If your drops are all straight lines going into floor/ceiling (which will be accessible at wiring stage) then you'll be ok on the Design bit. Do make sure your drops are in the safe zones (horizontal or vertical, up to you, Google is your friend).
 
Joined
18 Jan 2014
Messages
11
Reaction score
0
Country
United Kingdom
Good point, oldbutnotdead - I’d trip up on a paper clip given half a chance. One final question if you don’t mind. Single vertical conduits entering top/bottom of back boxes on centre line or in line with one of the outer edges using the last punch out hole? I’ve seen both online, is it a personal preference or a technical reason?
 
Sponsored Links
Joined
11 Jan 2013
Messages
5,225
Reaction score
1,098
Location
Durham
Country
United Kingdom
Given that you'll be using twin and earth cable through your conduit, I'd go with whoever it was above suggested double run to each socket. 2 x 2 5 t & e will be tight in 20mm round.
Don't really understand the question. The centre of the conduit (oval or round) wants to align with the centre of the knockout being used in both planes (left-right and front-back). 2g boxes have at least 3 knockouts on the long side, I usually use the centre (if a single entry) or top right and top left for 2 tube runs. If you're using 25mm boxes it's sometimes easier in the backbox having the cables entering separately. Whichever you do, try and be consistent. Given your setup, it'll be worth taking pics before you fill the chases in (to prove to electrician that tubes are in safe zones).
 
Joined
18 Jan 2014
Messages
11
Reaction score
0
Country
United Kingdom
I meant the knockouts - I’ve seen examples where a single entry goes into the far left knockout on the topside rather than the centre knock out. So the backbox is to the side, like a flag on a pole. Your method makes complete sense, thank you, and also your advice re consistency and photos. Much appreciated! All the best for 2022.
 
Joined
28 Jul 2009
Messages
6,372
Reaction score
507
Location
Kent
Country
United Kingdom
In my opinion 20mm round is far easier to pull cables into than oval. And one doesnt actually need fittings, as long as the end enters the backbox and it's secure so it can't move it will be fine.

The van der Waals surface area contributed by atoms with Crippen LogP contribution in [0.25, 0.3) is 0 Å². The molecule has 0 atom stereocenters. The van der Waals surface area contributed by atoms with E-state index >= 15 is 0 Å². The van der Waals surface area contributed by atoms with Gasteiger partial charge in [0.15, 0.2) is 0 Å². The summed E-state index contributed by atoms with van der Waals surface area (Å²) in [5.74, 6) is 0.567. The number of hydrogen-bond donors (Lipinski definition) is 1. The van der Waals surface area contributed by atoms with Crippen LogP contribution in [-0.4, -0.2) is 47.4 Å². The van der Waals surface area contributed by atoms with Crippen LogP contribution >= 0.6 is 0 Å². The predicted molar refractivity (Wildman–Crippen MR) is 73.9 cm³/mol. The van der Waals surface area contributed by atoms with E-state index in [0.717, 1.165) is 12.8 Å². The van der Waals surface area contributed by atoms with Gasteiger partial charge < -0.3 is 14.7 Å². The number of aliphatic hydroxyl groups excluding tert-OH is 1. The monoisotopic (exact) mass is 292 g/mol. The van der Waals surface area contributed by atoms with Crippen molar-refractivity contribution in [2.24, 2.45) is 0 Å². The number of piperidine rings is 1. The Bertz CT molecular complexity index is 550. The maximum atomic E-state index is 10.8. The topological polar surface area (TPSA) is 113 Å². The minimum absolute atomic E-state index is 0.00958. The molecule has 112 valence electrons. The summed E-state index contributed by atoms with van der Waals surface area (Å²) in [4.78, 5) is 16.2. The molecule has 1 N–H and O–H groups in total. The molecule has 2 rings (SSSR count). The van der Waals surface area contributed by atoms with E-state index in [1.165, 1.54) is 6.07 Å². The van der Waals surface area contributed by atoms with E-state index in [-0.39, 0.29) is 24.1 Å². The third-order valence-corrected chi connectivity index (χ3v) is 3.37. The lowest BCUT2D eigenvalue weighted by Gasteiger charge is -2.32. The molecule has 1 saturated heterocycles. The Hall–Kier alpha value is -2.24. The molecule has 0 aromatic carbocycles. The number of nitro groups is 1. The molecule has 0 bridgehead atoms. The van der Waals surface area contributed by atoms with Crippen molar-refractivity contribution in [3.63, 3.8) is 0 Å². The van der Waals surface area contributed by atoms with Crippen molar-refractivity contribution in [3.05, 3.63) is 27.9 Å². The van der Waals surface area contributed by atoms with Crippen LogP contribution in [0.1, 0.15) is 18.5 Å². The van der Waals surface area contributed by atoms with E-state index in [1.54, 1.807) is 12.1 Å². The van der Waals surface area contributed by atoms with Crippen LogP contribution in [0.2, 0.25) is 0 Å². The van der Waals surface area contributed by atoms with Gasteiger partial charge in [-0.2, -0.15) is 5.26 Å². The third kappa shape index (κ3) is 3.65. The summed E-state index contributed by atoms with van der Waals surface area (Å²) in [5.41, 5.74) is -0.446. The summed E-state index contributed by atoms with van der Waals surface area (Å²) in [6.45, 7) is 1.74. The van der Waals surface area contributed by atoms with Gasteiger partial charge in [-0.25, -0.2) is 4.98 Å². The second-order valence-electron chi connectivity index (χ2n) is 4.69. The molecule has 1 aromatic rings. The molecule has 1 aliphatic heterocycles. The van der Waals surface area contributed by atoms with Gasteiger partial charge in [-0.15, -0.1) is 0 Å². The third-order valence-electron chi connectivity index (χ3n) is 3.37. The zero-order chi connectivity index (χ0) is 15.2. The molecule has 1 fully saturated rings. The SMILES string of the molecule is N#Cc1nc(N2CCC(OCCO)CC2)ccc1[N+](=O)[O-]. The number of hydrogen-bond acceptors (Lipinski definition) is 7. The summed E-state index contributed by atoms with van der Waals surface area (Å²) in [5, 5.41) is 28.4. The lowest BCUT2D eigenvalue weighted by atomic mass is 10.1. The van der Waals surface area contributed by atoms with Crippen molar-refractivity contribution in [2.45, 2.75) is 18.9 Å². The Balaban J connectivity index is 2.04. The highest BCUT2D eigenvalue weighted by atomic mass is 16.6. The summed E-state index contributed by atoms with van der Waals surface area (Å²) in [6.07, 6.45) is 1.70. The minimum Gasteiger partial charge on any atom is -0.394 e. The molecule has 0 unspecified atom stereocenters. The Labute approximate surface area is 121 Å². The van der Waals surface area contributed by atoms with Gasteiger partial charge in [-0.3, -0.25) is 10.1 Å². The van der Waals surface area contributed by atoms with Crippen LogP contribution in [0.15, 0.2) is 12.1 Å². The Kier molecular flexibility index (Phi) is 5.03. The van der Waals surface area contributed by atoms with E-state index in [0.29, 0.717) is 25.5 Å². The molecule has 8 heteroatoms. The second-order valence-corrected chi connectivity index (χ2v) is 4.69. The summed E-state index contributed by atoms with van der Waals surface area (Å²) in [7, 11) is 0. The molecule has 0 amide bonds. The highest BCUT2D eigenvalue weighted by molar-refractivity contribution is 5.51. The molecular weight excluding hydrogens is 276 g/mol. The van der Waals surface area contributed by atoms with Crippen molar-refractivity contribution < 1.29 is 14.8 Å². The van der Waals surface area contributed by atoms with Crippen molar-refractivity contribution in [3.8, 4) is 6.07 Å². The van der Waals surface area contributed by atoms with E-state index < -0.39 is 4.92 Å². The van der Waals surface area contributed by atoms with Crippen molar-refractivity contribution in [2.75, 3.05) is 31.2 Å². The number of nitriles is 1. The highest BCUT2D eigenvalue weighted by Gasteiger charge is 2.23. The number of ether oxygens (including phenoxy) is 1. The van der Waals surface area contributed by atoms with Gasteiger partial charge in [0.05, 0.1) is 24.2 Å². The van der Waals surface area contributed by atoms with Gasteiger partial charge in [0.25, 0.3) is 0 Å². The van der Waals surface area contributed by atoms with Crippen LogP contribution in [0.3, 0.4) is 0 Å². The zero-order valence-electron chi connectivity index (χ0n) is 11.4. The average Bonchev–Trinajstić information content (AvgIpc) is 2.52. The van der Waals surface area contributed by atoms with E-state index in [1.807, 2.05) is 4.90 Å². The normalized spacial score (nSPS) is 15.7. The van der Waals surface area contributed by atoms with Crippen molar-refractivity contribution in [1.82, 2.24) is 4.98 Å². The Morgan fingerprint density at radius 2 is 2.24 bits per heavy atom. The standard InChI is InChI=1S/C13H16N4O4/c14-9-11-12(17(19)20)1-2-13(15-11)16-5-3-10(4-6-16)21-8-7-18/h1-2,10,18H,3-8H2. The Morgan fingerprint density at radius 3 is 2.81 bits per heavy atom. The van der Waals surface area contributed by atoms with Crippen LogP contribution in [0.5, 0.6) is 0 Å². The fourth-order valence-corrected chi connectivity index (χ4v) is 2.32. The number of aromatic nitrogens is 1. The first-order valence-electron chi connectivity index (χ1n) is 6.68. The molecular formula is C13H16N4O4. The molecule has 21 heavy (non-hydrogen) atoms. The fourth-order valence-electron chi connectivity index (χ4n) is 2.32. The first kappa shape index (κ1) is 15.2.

Running 2 tubes is virtually no additional work but it gives so much flexibility and future proofing especially if access to the ends of the tubes is limited.

Photos are good, the more information that's available to a contractor the easier it is to start the job and potentially improve the estimate.
 
Joined
18 Jan 2014
Messages
11
Reaction score
0
Country
United Kingdom
Thanks Sunray, yes I think I’ll go with round conduit, two to each backbox. And having them enter via the left and right punch outs like oldbutnotdead said means I’ll have two narrow clean chases to fill instead of one wider one.
I’ve also got to put a drop in the to-be bathroom for a future power supply to a mirror cabinet. I don’t know the exact size of the mirror or the design and a lot of them seem to have a cable entry point off centre. I’ve done two chases which I plan to conduit and tile over. Then cut into whichever one is best when I have the mirror and the electrician can run the cable down. Is that ok?
 
Joined
28 Jul 2009
Messages
6,372
Reaction score
507
Location
Kent
Country
United Kingdom
Does anyone ever use 25mm round and 47mm box for deep chases
No reason not to, bear in mind horizontal chases depth are restricted to a certain % of the wall. For cable of 6mm² or bgger I'd aim for 25mm conduit and deeper box as accessories such as 45A cooker/shower and the wiring do take up more space, no point in struggling.
 
Last edited:
Sponsored Links
Top